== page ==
The next morning, Zeus rains blood upon the Achaean lines, filling them with panic; they suffer a massacre during the first part of the day. But, by afternoon, they have begun to make progress. Agamemnon, splendidly armed, cuts down man after man and beats the Trojans back to the city’s gates. Zeus sends Iris to tell Hector that he must wait until Agamemnon is wounded and then begin his attack. Agamemnon soon receives his wound at the hands of Coon, Antenor’s son, just after killing Coon’s brother. The injured Agamemnon continues fighting and kills Coon, but his pain eventually forces him from the field.
Hector recognizes his cue and charges the Achaean line, driving it back. The Achaeans panic and stand poised to retreat, but the words of Odysseus and Diomedes imbue them with fresh courage. Diomedes then hurls a spear that hits Hector’s helmet. This brush with death stuns Hector and forces him to retreat. Paris answers the Achaeans’ act by wounding Diomedes with an arrow, thus sidelining the great warrior for the rest of the epic. Trojans now encircle Odysseus, left to fight alone. He beats them all off, but not before a man named Socus gives him a wound through the ribs. Great Ajax carries Odysseus back to camp before the Trojans can harm him further.
Hector resumes his assault on another part of the Achaean line. The Greeks initially hold him off, but they panic when the healer Machaon receives wounds at Paris’s hands. Hector and his men force Ajax to retreat as Nestor conveys Machaon back to his tent. Meanwhile, behind the lines, Achilles sees the injured Machaon fly by in a chariot and sends his companion Patroclus to inquire into Machaon’s status. Nestor tells Patroclus about all of the wounds that the Trojans have inflicted upon the Achaean commanders. He begs Patroclus to persuade Achilles to rejoin the battle—or at least enter the battle himself disguised in Achilles’ armor. This ruse would at least give the Achaeans the benefit of Achilles’ terrifying aura. Patroclus agrees to appeal to Achilles and dresses the wound of a man named Eurypylus, who has been injured fighting alongside Ajax.
We learn that the Achaean fortifications are doomed to be destroyed by the gods when Troy falls. They continue to hold for now, however, and the trench dug in front of them blocks the Trojan chariots. Undaunted, Hector, acting on the advice of the young commander Polydamas, orders his men to disembark from their chariots and storm the ramparts. Just as the Trojans prepare to cross the trenches, an eagle flies to the left-hand side of the Trojan line and drops a serpent in the soldiers’ midst. Polydamas interprets this event as a sign that their charge will fail, but Hector refuses to retreat.
The Trojans Glaucus and Sarpedon now charge the ramparts, and Menestheus, aided by Great Ajax and Teucer, struggles to hold them back. Sarpedon makes the first breach, and Hector follows by shattering one of the gates with a boulder. The Trojans pour through the fortifications as the Achaeans, terrified, shrink back against the ships.
Two instances of divine intervention contribute to an extreme sense of suspense in these scenes. First, Zeus firmly manipulates the battle, from showering the Achaeans with blood to enabling Hector to become the first Trojan to cross the Achaean fortifications. The Achaeans recognize his presence and realize that in fighting the Trojans they pit themselves against the king of the gods. Diomedes even interprets Zeus’s acts of favoritism to mean that Zeus has singled out the Trojans for ultimate victory. At the same time, however, the epic frequently reminds us of a second case of divine plotting: according to soothsayers, Troy is fated to fall. Homer builds dramatic tension by juxtaposing this prophecy with vivid descriptions of the Achaeans’ sufferings and setbacks. He constantly tempts us with the expectation of Trojan defeat while dashing this prospect with endless examples of the Trojans’ success under Zeus’s partiality. Ultimately, we feel unable to trust either set of signs.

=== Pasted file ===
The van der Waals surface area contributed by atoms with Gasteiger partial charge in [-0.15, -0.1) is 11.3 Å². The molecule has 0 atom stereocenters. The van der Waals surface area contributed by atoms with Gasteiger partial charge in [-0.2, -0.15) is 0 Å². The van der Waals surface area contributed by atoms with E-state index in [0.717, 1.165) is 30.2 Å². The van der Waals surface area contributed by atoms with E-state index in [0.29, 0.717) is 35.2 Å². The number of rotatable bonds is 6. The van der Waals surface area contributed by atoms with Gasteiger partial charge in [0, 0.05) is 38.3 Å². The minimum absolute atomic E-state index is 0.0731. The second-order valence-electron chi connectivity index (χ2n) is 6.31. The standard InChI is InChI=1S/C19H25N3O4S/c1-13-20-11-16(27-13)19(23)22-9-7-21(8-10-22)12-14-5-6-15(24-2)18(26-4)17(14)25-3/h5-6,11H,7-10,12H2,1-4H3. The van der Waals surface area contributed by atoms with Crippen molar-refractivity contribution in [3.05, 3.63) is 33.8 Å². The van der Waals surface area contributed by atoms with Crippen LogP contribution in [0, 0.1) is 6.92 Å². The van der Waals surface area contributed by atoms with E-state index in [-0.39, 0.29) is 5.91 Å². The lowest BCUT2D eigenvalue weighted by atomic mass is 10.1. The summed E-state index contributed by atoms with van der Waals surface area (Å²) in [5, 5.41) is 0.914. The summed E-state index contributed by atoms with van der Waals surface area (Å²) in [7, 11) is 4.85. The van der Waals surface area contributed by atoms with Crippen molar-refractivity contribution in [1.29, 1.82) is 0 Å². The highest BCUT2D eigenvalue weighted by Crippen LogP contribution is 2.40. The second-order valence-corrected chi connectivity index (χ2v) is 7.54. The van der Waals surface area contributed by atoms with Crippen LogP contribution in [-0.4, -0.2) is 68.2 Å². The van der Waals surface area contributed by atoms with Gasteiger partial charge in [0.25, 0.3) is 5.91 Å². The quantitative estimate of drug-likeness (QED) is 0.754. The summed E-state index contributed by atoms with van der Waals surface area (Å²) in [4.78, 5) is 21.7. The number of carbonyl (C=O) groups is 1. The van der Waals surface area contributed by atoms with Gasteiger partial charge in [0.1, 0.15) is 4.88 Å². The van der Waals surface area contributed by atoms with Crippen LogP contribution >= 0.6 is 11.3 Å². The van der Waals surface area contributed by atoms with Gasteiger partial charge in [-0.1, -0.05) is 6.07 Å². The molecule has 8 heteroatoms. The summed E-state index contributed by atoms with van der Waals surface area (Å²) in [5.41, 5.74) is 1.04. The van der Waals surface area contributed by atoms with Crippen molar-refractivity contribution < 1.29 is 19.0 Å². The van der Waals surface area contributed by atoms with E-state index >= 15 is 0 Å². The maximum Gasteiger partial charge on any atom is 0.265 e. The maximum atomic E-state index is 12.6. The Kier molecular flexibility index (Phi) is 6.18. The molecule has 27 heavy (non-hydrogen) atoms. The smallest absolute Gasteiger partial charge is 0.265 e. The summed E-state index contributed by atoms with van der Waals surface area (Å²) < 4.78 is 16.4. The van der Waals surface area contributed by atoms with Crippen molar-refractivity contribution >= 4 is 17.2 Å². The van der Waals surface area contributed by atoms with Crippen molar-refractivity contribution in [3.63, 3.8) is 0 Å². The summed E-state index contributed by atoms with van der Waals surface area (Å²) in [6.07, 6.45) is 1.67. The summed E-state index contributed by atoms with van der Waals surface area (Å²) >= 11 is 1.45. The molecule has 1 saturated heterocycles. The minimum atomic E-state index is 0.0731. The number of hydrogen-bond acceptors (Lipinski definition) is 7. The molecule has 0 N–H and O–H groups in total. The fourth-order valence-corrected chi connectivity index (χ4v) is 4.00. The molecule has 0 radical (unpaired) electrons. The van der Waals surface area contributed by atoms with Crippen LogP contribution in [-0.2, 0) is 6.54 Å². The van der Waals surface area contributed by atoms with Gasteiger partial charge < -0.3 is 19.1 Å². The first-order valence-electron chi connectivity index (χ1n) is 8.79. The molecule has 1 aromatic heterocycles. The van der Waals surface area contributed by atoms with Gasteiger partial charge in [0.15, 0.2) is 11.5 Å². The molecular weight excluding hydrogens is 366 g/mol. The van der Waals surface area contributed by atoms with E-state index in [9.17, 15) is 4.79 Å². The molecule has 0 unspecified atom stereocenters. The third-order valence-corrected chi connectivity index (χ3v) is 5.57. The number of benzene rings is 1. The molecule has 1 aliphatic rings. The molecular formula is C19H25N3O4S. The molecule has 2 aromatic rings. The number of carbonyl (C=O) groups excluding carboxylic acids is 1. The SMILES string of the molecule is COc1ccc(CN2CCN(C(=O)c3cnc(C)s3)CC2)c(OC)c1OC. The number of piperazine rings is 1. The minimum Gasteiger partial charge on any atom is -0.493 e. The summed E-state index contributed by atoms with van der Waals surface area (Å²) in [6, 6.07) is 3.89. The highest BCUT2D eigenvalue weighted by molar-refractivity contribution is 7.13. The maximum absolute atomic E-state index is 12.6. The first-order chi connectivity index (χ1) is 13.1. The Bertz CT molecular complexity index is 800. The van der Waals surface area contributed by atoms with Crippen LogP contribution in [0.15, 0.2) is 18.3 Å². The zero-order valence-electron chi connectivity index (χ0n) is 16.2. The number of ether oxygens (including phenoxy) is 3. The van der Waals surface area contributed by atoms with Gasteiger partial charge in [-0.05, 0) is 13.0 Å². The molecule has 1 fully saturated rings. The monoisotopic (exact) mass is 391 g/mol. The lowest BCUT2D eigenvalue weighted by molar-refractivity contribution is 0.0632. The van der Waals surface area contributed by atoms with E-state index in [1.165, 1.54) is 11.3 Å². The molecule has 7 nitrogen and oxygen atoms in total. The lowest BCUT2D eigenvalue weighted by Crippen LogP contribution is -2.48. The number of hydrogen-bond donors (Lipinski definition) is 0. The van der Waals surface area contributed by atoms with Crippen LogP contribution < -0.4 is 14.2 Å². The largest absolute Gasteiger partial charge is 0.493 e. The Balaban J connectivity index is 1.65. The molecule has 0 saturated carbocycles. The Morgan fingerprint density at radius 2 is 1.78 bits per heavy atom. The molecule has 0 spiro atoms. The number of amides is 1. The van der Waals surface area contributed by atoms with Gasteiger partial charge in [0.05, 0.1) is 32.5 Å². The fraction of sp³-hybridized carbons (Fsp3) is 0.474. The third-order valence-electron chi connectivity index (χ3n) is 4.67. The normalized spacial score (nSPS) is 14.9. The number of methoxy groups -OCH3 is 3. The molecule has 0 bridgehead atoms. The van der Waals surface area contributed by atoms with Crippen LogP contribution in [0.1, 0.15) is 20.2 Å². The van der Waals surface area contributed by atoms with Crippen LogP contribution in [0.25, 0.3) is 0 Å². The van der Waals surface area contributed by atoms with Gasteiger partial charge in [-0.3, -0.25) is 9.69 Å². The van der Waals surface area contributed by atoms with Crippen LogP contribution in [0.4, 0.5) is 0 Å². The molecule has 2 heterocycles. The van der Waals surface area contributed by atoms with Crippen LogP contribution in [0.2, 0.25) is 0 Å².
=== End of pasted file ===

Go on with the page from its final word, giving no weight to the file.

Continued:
The frequent reappearance of Zeus also reminds the reader indirectly of Achilles, thus keeping our focus on The Iliad’s central conflict. Zeus first enters the war in response to Thetis’s prayers and now inflicts the same sort of damage upon the Achaeans that we are led to believe Achilles might easily inflict upon the Trojans if his rage were to abate. Zeus’s overpowering of the Achaeans makes Achilles’ absence all the more noticeable. Perhaps Homer worries that his audience, like the Achaeans, will miss Achilles—he seems to use the wounding of Machaon, whom Nestor whisks past Achilles’ tent toward medical aid, as an opportunity to make Achilles and, perhaps more important, Patroclus appear. The encounter between Nestor and Patroclus does more than present another glimpse of life behind the lines with Achilles and Patroclus; it also sheds some light on the difference in these two men’s attitudes. As the text gives information on the background of Patroclus, we begin to wonder whether Patroclus shares Achilles’ rage and whether he may wish to rejoin the fight despite his loyalty to his friend.
The scene between Patroclus and Nestor also contains an instance of foreshadowing, hinting at what happens when Patroclus does finally rejoin the battle. Homer writes that Patroclus’s “doom [is] sealed” as soon as Achilles calls for him to instruct him to speak with Nestor (11.714). It is Nestor who gives Patroclus the idea of returning to battle dressed in Achilles’ armor, by means of which tactic Patroclus meets his death. The reference to Patroclus’s doom not only foreshadows Patroclus’s end but also points toward the event that finally motivates Achilles himself to return to battle.
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